Posted on September 3, 2016
41. ‘Skylight’ by José Saramago
There’s a very interesting story behind Skylight, one of the first novels Saramago wrote but which wasn’t published until after his death.
Saramago submitted his novel Skylight to a publisher in Lisbon in 1953. He didn’t hear back from them and, according to his wife Pilar del Rio, this led him into “a painful, indelible silence that lasted decades”. He eventually returned to writing fiction in 1977, and in 1989 the same Lisbon publisher informed him that they had rediscovered the manuscript, which had apparently been lost in their offices, and would be honoured to publish it. Saramago refused and went and got the manuscript, which he said would never be published in his lifetime. It was eventually published in 2011.
Skylight is set in a Lisbon apartment building in the 1940s, and it follows the lives of all the building’s inhabitants. This conceit is set up by an absolutely brilliant opening chapter, which passes the narrative perspective between the characters like a baton – as they pass each other in the corridors or hear each other through the walls, the reader latches onto the next new character and learns a little about them. After that, each chapter focuses on one character or family at a time, but in this opening Saramago makes the tricky task of introducing a large cast of characters seem easy.
I really loved this book, partly because a lot of the chapters feel like short stories, showing small snippets of the characters’ lives, often played out in real time. I also enjoyed how the characters’ lives link together – they each have their own problems and relationships to deal with, but living in such close proximity to the same people day in, day out means that they often see each other, talk to each other, wonder and fantasise about each other, and sometimes hate each other. Each of the characters affect the others, so there is this wonderful kind of ripple effect at work throughout the novel.
Of course, it doesn’t take Saramago long to get philosophical, and the main crux of this comes from Silvestre the cobbler, and his wife Mariana. They decide to take a lodger, and along comes Abel, a young man who likes to move around, staying disconnected from everyone and everything, removing himself from places and people when he feel the first ‘tentacles’ of attachment begin to form. Over the course of the novel Abel and Silvestre develop a sort of bond – they share their ideas about life and relationships over games of backgammon. Towards the end of the novel I thought these conversations became a little too heavy-handed (it was a little too obvious that Saramago was using his fiction to philosophise), but in general I thought they were fascinating and often moving debates.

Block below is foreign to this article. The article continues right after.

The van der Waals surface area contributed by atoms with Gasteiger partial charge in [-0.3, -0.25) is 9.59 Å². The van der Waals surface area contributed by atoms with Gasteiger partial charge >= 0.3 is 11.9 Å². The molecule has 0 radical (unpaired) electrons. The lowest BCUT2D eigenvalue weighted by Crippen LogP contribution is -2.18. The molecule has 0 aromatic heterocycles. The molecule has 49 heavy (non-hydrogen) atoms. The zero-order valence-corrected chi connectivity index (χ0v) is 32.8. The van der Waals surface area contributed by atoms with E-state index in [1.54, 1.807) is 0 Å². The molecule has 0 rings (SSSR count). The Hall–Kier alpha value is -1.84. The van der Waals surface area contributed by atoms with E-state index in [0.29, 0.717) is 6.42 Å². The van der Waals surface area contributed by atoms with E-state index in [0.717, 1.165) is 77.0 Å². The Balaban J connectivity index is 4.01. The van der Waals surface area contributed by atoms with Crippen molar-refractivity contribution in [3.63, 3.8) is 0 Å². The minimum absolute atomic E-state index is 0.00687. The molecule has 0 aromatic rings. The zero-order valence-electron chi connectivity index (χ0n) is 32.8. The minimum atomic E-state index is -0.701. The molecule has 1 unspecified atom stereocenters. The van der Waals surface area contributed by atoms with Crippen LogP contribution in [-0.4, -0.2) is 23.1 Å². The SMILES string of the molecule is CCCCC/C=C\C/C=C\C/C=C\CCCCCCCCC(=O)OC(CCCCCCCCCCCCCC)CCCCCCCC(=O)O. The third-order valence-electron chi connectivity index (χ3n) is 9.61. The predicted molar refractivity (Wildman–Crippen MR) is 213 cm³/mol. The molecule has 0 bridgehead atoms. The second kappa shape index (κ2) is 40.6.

The relationships in Skylight are often searingly honest. For example, husband and wife Emílio and Carmen play out their poisonous, silent war through quiet jibes and sometimes vicious possessiveness over their son. In the case of another husband and wife pair, Caetano and Justina, the marriage-war is played out a lot more brutally, with overt insults, manipulative games of humiliation, and a very shocking rape scene. In fact, in Skylight bad relationships are more common than good ones, especially when it comes to marriages. In this way Saramago subverts quite traditional stories: marriage and family are often depicted as hellish, and sex as a grotesque form of power play, while one storyline depicts lesbian desire without judgement (it feels natural to the reader, if not to the character).
Skylight is a beautiful snapshot of a collection of strangers living together under the same roof, and the ways in which their lives intertwine as they judge each other and themselves. It deals with sometimes shocking themes, and portrays the small joys and irritations of family life beautifully. I wouldn’t say it is a perfect book, but it is very, very good.
“I have a sense that life, real life, is hidden behind a curtain, roaring with laughter at our efforts to get to know it.”
Have you read this book or are you planning to? I’d love to know your thoughts!
Want to read this? You can buy the book here.